At The Second Derivative, we strongly recommend that companies organize to collect and disseminate these novel reference and success stories to the field and marketing groups€”a perfect use for sales force automation tools.
We had sold a complete, fully integrated high-throughput workflow to a major pharmaceutical company. Revenue recognition was dependent on shipment and delivery of the system. Revenue, in this case, was several millions of dollars and on-time shipment meant the different between making the quarter’s numbers (or not).
We were using commercial software product from a particular vendor I’ll call Vendor W in the workflow, but we were unable to access the software’s underlying “hooks” to enable it to be properly integrated into the rest of the workflow. Vendor W was unhelpful and unresponsive to our requests for access to its application programming interface.
We also had experience with Vendor A; we were using its software for an in-house implementation of another workflow. For end-users, the software offered by Vendor W and Vendor A were effectively equivalent. However, Vendor A was helpful and willing to assist us in connecting to its API€”and provided documentation and direct customer-service assistance.
We replaced Vendor W’s software with that of Vendor A, completed the integration work and shipped the workflow on time.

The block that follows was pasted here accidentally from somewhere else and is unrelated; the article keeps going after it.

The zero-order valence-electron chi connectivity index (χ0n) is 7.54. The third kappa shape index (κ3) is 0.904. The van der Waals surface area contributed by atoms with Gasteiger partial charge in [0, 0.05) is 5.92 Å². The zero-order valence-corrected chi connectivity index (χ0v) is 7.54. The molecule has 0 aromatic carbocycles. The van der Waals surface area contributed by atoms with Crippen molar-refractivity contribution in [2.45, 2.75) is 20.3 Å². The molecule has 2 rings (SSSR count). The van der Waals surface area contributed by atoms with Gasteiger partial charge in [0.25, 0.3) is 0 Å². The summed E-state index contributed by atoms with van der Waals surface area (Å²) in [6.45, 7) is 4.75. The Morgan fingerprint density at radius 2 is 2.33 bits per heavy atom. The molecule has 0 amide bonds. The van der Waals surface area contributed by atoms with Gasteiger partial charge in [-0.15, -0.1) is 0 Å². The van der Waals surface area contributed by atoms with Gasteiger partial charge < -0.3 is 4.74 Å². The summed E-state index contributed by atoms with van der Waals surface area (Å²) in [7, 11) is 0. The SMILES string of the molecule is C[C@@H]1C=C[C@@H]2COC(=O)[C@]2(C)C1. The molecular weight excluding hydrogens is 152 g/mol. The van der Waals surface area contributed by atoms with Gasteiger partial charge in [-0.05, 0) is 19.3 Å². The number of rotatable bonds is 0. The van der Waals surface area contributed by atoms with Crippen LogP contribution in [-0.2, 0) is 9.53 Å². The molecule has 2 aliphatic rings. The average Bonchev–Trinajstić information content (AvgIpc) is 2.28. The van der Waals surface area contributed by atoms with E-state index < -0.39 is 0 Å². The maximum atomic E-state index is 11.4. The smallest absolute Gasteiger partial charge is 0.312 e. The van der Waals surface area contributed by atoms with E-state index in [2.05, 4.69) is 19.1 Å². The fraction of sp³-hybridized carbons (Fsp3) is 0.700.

If you asked us why we bought from Vendor A, our answer would be the ability to connect to the API€”an open interface€”and the assistance we received in the process.
Yet, this open interface attribute was entirely absent from Vendor A’s advertising or collateral. Even more interesting is that this workflow ultimately included several hundreds of dollars of Vendor A’s products (and not Vendor W’s), and the workflow was sold and delivered to other pharmaceutical companies.
It is the unique and successful vendor that goes back to its customers to learn why customers bought its products and, even more importantly, how they are using those products today.
“Why did they buy?” information provides the success and reference stories needed to achieve quarterly quotas, dominate current markets and establish beachheads in new marketplaces. It is, after all, why you are in business.